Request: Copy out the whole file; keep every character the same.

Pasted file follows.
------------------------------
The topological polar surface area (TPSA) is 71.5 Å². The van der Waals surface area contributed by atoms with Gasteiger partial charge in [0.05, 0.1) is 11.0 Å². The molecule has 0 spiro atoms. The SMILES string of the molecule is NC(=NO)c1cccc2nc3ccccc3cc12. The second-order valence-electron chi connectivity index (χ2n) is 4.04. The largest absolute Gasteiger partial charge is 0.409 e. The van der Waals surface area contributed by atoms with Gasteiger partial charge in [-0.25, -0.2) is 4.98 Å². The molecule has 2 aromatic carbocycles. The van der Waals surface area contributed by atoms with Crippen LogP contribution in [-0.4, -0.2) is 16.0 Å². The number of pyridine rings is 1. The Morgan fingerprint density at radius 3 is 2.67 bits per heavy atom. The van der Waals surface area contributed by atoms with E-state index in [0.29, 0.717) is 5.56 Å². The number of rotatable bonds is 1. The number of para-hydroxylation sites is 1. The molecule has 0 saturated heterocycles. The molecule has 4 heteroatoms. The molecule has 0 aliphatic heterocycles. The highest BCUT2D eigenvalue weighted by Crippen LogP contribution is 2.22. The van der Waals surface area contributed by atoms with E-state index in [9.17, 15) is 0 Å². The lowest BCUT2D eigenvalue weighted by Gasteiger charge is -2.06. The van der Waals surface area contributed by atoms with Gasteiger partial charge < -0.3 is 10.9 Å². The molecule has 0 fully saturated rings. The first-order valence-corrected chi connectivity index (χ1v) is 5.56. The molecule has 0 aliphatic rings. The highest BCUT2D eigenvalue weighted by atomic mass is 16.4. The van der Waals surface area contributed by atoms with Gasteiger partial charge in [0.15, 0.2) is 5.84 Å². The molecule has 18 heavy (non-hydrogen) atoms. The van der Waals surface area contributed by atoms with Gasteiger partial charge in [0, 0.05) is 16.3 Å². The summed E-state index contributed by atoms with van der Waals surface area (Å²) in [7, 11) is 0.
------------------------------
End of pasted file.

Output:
The topological polar surface area (TPSA) is 71.5 Å². The van der Waals surface area contributed by atoms with Gasteiger partial charge in [0.05, 0.1) is 11.0 Å². The molecule has 0 spiro atoms. The SMILES string of the molecule is NC(=NO)c1cccc2nc3ccccc3cc12. The second-order valence-electron chi connectivity index (χ2n) is 4.04. The largest absolute Gasteiger partial charge is 0.409 e. The van der Waals surface area contributed by atoms with Gasteiger partial charge in [-0.25, -0.2) is 4.98 Å². The molecule has 2 aromatic carbocycles. The van der Waals surface area contributed by atoms with Crippen LogP contribution in [-0.4, -0.2) is 16.0 Å². The number of pyridine rings is 1. The Morgan fingerprint density at radius 3 is 2.67 bits per heavy atom. The van der Waals surface area contributed by atoms with E-state index in [0.29, 0.717) is 5.56 Å². The number of rotatable bonds is 1. The number of para-hydroxylation sites is 1. The molecule has 0 saturated heterocycles. The molecule has 4 heteroatoms. The molecule has 0 aliphatic heterocycles. The highest BCUT2D eigenvalue weighted by Crippen LogP contribution is 2.22. The van der Waals surface area contributed by atoms with E-state index in [9.17, 15) is 0 Å². The lowest BCUT2D eigenvalue weighted by Gasteiger charge is -2.06. The van der Waals surface area contributed by atoms with Gasteiger partial charge < -0.3 is 10.9 Å². The molecule has 0 fully saturated rings. The first-order valence-corrected chi connectivity index (χ1v) is 5.56. The molecule has 0 aliphatic rings. The highest BCUT2D eigenvalue weighted by atomic mass is 16.4. The van der Waals surface area contributed by atoms with Gasteiger partial charge in [0.15, 0.2) is 5.84 Å². The molecule has 18 heavy (non-hydrogen) atoms. The van der Waals surface area contributed by atoms with Gasteiger partial charge in [0, 0.05) is 16.3 Å². The summed E-state index contributed by atoms with van der Waals surface area (Å²) in [7, 11) is 0.